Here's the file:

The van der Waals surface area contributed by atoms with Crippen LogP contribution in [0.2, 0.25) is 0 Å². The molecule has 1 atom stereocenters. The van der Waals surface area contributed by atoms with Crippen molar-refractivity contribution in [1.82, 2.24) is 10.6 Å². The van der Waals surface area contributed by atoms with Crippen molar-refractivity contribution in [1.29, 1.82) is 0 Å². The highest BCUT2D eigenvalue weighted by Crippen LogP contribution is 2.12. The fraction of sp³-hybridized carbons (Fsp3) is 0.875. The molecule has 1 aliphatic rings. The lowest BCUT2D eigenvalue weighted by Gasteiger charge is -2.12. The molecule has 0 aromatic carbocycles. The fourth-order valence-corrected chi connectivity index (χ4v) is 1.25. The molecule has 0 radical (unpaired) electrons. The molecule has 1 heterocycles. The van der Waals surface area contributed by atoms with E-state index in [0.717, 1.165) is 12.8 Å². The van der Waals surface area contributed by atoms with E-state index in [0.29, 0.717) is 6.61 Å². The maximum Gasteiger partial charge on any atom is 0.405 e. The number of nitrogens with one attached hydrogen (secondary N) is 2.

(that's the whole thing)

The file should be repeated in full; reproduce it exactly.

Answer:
The van der Waals surface area contributed by atoms with Crippen LogP contribution in [0.2, 0.25) is 0 Å². The molecule has 1 atom stereocenters. The van der Waals surface area contributed by atoms with Crippen molar-refractivity contribution in [1.82, 2.24) is 10.6 Å². The van der Waals surface area contributed by atoms with Crippen molar-refractivity contribution in [1.29, 1.82) is 0 Å². The highest BCUT2D eigenvalue weighted by Crippen LogP contribution is 2.12. The fraction of sp³-hybridized carbons (Fsp3) is 0.875. The molecule has 1 aliphatic rings. The lowest BCUT2D eigenvalue weighted by Gasteiger charge is -2.12. The molecule has 0 aromatic carbocycles. The fourth-order valence-corrected chi connectivity index (χ4v) is 1.25. The molecule has 0 radical (unpaired) electrons. The molecule has 1 heterocycles. The van der Waals surface area contributed by atoms with E-state index in [0.717, 1.165) is 12.8 Å². The van der Waals surface area contributed by atoms with E-state index in [0.29, 0.717) is 6.61 Å². The maximum Gasteiger partial charge on any atom is 0.405 e. The number of nitrogens with one attached hydrogen (secondary N) is 2.